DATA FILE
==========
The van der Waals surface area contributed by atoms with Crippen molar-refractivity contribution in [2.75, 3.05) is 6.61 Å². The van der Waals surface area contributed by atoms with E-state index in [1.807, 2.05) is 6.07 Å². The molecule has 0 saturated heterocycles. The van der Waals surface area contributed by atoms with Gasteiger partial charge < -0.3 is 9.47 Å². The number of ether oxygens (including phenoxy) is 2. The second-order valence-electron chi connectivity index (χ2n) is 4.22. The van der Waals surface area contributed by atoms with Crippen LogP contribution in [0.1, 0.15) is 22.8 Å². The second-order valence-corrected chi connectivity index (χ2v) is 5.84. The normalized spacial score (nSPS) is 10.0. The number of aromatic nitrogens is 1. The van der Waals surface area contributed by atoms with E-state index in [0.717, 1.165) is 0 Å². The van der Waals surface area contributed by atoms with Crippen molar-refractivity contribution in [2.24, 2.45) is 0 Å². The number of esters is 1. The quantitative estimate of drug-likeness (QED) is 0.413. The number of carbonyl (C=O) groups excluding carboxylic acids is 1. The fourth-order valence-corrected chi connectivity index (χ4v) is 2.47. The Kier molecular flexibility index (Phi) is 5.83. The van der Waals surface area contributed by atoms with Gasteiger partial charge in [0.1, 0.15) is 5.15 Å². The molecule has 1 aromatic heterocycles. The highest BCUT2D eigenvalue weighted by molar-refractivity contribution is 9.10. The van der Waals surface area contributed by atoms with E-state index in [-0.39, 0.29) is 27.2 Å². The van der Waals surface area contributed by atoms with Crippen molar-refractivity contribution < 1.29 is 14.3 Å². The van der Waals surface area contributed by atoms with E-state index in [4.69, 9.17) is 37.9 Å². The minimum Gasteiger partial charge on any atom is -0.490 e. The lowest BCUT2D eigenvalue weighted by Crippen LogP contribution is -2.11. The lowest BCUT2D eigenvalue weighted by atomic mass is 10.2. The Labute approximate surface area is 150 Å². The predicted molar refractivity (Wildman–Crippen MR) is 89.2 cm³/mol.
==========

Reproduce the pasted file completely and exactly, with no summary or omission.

The van der Waals surface area contributed by atoms with Crippen molar-refractivity contribution in [2.75, 3.05) is 6.61 Å². The van der Waals surface area contributed by atoms with E-state index in [1.807, 2.05) is 6.07 Å². The molecule has 0 saturated heterocycles. The van der Waals surface area contributed by atoms with Gasteiger partial charge < -0.3 is 9.47 Å². The number of ether oxygens (including phenoxy) is 2. The second-order valence-electron chi connectivity index (χ2n) is 4.22. The van der Waals surface area contributed by atoms with Crippen LogP contribution in [0.1, 0.15) is 22.8 Å². The second-order valence-corrected chi connectivity index (χ2v) is 5.84. The normalized spacial score (nSPS) is 10.0. The number of aromatic nitrogens is 1. The van der Waals surface area contributed by atoms with E-state index in [0.717, 1.165) is 0 Å². The van der Waals surface area contributed by atoms with Crippen molar-refractivity contribution in [2.24, 2.45) is 0 Å². The number of esters is 1. The quantitative estimate of drug-likeness (QED) is 0.413. The number of carbonyl (C=O) groups excluding carboxylic acids is 1. The fourth-order valence-corrected chi connectivity index (χ4v) is 2.47. The Kier molecular flexibility index (Phi) is 5.83. The van der Waals surface area contributed by atoms with Gasteiger partial charge in [0.1, 0.15) is 5.15 Å². The molecule has 1 aromatic heterocycles. The highest BCUT2D eigenvalue weighted by molar-refractivity contribution is 9.10. The van der Waals surface area contributed by atoms with E-state index in [-0.39, 0.29) is 27.2 Å². The van der Waals surface area contributed by atoms with Crippen molar-refractivity contribution < 1.29 is 14.3 Å². The van der Waals surface area contributed by atoms with E-state index in [4.69, 9.17) is 37.9 Å². The minimum Gasteiger partial charge on any atom is -0.490 e. The lowest BCUT2D eigenvalue weighted by Crippen LogP contribution is -2.11. The lowest BCUT2D eigenvalue weighted by atomic mass is 10.2. The Labute approximate surface area is 150 Å². The predicted molar refractivity (Wildman–Crippen MR) is 89.2 cm³/mol.